Is understanding a person (what a person does) necessarily interrelated to approving of it, and is approving of it necessarily interrelated to sympathizing with it, and is sympathizing with it necessarily interrelated to identifying oneself with this person? Thanks, Susanne

Dear Susanne, I think that you have an interesting slippery slope here. In my opinion, we should not start down it at all. We need to try to understand people and the conditions that make them the kind of people that they are. But that need not (and should not) lead to approving much less to identifying with them. We would be much better off if we tried to understand suicide bombers and pedophilic priests and the social and psychological factors that shaped them. Sympathy of a sort may be in order as well. But, approval? Not at all. Indeed, in the cases that I mentioned, part of the motivation for understanding is to try to prevent the behavior. Lynne Baker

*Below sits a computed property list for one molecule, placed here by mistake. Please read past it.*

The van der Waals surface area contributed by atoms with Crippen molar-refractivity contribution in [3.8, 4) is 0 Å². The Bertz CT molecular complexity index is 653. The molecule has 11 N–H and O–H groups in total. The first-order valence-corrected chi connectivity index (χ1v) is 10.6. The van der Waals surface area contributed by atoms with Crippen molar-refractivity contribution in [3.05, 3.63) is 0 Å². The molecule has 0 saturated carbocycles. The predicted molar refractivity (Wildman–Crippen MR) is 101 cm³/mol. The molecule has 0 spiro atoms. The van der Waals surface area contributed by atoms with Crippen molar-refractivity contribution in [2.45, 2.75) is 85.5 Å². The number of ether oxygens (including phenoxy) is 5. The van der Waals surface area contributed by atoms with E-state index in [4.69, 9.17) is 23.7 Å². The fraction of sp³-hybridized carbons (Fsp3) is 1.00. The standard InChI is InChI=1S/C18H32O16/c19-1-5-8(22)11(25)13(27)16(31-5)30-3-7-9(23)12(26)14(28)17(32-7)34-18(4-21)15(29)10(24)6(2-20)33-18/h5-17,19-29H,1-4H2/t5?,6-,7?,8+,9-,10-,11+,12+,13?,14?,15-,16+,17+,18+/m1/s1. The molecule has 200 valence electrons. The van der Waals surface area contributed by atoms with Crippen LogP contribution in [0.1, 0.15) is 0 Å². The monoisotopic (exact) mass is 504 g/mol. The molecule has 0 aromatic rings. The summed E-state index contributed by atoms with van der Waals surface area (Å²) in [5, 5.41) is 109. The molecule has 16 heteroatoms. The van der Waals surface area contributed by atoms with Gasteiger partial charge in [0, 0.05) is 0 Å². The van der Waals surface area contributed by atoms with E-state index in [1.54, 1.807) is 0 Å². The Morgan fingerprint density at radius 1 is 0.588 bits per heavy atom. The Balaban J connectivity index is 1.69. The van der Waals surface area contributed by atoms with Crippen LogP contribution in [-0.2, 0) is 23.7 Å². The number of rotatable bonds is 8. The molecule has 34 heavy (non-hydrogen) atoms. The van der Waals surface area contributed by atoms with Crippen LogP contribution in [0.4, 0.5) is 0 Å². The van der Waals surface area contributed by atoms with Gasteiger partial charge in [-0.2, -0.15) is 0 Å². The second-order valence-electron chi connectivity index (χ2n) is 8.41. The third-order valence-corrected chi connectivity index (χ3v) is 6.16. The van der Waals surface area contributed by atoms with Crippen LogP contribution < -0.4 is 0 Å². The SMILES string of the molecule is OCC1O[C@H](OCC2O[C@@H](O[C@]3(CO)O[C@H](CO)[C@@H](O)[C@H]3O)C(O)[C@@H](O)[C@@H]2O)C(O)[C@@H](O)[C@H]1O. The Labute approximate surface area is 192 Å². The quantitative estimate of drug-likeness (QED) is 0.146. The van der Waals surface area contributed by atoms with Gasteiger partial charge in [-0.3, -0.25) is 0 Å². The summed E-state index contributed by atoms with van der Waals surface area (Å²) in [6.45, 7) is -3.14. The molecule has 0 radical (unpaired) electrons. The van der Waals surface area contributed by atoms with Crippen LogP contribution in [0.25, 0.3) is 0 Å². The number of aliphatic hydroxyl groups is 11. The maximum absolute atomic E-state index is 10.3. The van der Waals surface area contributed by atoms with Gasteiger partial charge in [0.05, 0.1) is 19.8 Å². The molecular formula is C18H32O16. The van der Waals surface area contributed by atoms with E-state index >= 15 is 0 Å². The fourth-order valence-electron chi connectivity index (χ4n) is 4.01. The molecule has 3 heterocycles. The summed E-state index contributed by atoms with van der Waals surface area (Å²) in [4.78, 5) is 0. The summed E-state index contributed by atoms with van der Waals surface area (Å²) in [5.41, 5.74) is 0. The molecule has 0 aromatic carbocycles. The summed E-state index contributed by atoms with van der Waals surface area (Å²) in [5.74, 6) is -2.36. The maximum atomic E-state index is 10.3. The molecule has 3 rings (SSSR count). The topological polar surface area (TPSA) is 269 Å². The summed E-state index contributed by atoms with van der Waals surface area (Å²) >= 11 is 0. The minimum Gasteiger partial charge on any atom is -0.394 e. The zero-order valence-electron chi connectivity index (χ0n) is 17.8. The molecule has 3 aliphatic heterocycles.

If I am made up of countless organisms, who is experiencing the independent thoughts?

*You* are. You, the person, are the subject of your thoughts; you are the one whose thoughts they are. The countless organisms you mention make up one big organism--the human organism that constitutes you. It seems to me a mistake to think that your brain is the subject of thought. Your brain is the organ by means of which you think, just as your legs are the limbs by means of which you walk. There is a divide in philosophy (even today) among those who think that a subject of thought is immaterial (e.g., Plato, Descartes and his intellectual descendants) and those who think that subjects of thought can be fit into the material world (e.g., many who work in the sciences). It's really an interesting question. It seems to me reasonable to argue that subjects of thought are truly special--different in kind from other sorts of beings in the universe--and at the same to to deny that subjects of thought are immaterial. But, of course, many disagree!